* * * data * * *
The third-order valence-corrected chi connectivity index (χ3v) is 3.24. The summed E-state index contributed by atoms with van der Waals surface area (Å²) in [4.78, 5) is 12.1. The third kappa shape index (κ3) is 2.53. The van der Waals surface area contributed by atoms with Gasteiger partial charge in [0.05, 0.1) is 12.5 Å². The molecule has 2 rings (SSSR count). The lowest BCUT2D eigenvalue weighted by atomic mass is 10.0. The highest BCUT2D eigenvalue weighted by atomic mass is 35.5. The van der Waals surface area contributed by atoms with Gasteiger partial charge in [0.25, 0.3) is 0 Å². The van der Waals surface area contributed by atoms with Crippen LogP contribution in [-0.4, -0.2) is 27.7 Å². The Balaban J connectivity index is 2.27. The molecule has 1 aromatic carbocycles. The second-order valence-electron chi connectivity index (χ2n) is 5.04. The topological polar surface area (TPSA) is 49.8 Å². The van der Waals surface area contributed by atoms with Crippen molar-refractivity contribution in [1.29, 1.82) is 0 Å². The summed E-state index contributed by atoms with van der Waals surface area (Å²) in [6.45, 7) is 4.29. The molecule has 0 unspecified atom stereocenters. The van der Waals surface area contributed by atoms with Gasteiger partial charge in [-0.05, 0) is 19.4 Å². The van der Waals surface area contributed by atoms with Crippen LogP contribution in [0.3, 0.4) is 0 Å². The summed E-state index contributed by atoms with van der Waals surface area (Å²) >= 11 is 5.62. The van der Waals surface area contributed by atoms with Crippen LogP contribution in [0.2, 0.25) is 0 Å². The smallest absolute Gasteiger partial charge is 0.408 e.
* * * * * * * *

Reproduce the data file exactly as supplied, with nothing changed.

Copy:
The third-order valence-corrected chi connectivity index (χ3v) is 3.24. The summed E-state index contributed by atoms with van der Waals surface area (Å²) in [4.78, 5) is 12.1. The third kappa shape index (κ3) is 2.53. The van der Waals surface area contributed by atoms with Gasteiger partial charge in [0.05, 0.1) is 12.5 Å². The molecule has 2 rings (SSSR count). The lowest BCUT2D eigenvalue weighted by atomic mass is 10.0. The highest BCUT2D eigenvalue weighted by atomic mass is 35.5. The van der Waals surface area contributed by atoms with Gasteiger partial charge in [0.25, 0.3) is 0 Å². The van der Waals surface area contributed by atoms with Crippen LogP contribution in [-0.4, -0.2) is 27.7 Å². The Balaban J connectivity index is 2.27. The molecule has 1 aromatic carbocycles. The second-order valence-electron chi connectivity index (χ2n) is 5.04. The topological polar surface area (TPSA) is 49.8 Å². The van der Waals surface area contributed by atoms with Crippen molar-refractivity contribution in [1.29, 1.82) is 0 Å². The summed E-state index contributed by atoms with van der Waals surface area (Å²) in [6.45, 7) is 4.29. The molecule has 0 unspecified atom stereocenters. The van der Waals surface area contributed by atoms with Gasteiger partial charge in [-0.05, 0) is 19.4 Å². The van der Waals surface area contributed by atoms with Crippen LogP contribution in [0.3, 0.4) is 0 Å². The summed E-state index contributed by atoms with van der Waals surface area (Å²) >= 11 is 5.62. The van der Waals surface area contributed by atoms with Crippen LogP contribution in [0.2, 0.25) is 0 Å². The smallest absolute Gasteiger partial charge is 0.408 e.